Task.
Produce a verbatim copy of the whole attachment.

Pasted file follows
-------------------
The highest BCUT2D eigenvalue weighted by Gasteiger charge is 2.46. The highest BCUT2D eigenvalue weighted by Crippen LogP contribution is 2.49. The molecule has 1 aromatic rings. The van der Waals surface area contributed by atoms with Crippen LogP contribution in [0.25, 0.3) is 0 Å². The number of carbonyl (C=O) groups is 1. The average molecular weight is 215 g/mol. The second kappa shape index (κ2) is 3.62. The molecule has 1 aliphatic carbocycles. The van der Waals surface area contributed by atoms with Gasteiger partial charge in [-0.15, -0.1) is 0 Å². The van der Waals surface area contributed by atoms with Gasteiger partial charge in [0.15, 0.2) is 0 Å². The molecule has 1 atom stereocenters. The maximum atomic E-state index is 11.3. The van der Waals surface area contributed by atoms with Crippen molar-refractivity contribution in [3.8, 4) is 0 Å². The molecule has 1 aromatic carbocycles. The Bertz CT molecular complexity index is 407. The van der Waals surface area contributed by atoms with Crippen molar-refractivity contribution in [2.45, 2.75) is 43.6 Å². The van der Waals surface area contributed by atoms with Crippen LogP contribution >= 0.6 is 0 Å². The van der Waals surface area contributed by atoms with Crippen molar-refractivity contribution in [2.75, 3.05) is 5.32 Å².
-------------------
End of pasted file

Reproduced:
The highest BCUT2D eigenvalue weighted by Gasteiger charge is 2.46. The highest BCUT2D eigenvalue weighted by Crippen LogP contribution is 2.49. The molecule has 1 aromatic rings. The van der Waals surface area contributed by atoms with Crippen LogP contribution in [0.25, 0.3) is 0 Å². The number of carbonyl (C=O) groups is 1. The average molecular weight is 215 g/mol. The second kappa shape index (κ2) is 3.62. The molecule has 1 aliphatic carbocycles. The van der Waals surface area contributed by atoms with Gasteiger partial charge in [-0.15, -0.1) is 0 Å². The van der Waals surface area contributed by atoms with Gasteiger partial charge in [0.15, 0.2) is 0 Å². The molecule has 1 atom stereocenters. The maximum atomic E-state index is 11.3. The van der Waals surface area contributed by atoms with Crippen molar-refractivity contribution in [3.8, 4) is 0 Å². The molecule has 1 aromatic carbocycles. The Bertz CT molecular complexity index is 407. The van der Waals surface area contributed by atoms with Crippen molar-refractivity contribution in [2.45, 2.75) is 43.6 Å². The van der Waals surface area contributed by atoms with Crippen LogP contribution >= 0.6 is 0 Å². The van der Waals surface area contributed by atoms with Crippen molar-refractivity contribution in [2.75, 3.05) is 5.32 Å².